Tuesday, July 20, 2010

To the iPhone, Okita! 12

More thoughts on how to make an iPhone comic.

This is page 27. Its the only page I'm doing today for reasons of time. But I've done something with it I don't commonly do when I draw comics, although it does some up from time to time.

I've moved dialogue.

Below, as JH wrote it:

It works just fine. In reading this on a single page one tends to move quickly from panel to panel, but screen turns are page turns and even when a screen is a single panel, the jump to the next one is bigger. So you have to reassess what you put in each panel/screen.

So for this first screen, I've moved the word "No." from the second panel to the first. Thus, the first screen becomes not simply a statement of intent by Okita, but an interaction and a conflict. Much more tension encapsulated on a single panel.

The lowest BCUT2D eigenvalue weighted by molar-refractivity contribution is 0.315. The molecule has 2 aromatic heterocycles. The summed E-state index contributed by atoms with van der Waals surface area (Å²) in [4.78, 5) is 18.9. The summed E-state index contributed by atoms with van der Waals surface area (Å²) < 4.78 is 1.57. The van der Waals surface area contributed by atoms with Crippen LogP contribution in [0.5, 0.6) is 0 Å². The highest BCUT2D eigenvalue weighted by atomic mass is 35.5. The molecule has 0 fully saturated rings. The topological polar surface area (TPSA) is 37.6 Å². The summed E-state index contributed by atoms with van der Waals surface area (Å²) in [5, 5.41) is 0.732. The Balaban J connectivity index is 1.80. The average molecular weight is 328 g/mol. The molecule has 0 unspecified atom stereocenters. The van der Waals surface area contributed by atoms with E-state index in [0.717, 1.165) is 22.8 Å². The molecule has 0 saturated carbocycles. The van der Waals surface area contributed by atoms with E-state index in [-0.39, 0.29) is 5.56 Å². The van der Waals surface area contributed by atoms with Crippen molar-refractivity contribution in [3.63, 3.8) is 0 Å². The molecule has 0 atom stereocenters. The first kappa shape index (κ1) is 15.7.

Screen 2 now becomes the explanation, for the "No." And losing the "No." doesn't really hurt it.

And the next screen shows two related panels as Saitoh shows how icy his veins run, and how willing he is to be cruel to Okita. If this were originally designed for iPhone, I would propose that this should be a single image.

I make another text move here. "We all are." (Past the point where we matter.) First off, this is why JH is a writer to watch. With this line he has turned Saitoh's casual cruelty towards Okita into a self-indictment. Nice subtle stuff, and moving it to the panel where Saitoh puts out his cigarette lends resonance. I'd added fffssss sound effect to make sure that my crude drawing would read as a snuffing.

So the next bit of dialogue moves to the final panel. Admittedly, it does soften the impact of a final single line from Saitoh, but I think that cold glare of his has strength enough, and it can't all be cuts to final pithy comments.

I'm learning a lot as I do this. What works on a page of comics doesn't always prove to be the best approach for this format. Some of my choices are simply making the best of it. I'm excited now about the idea of writing specifically for this format and exploring the way it changes how you place and pace things.

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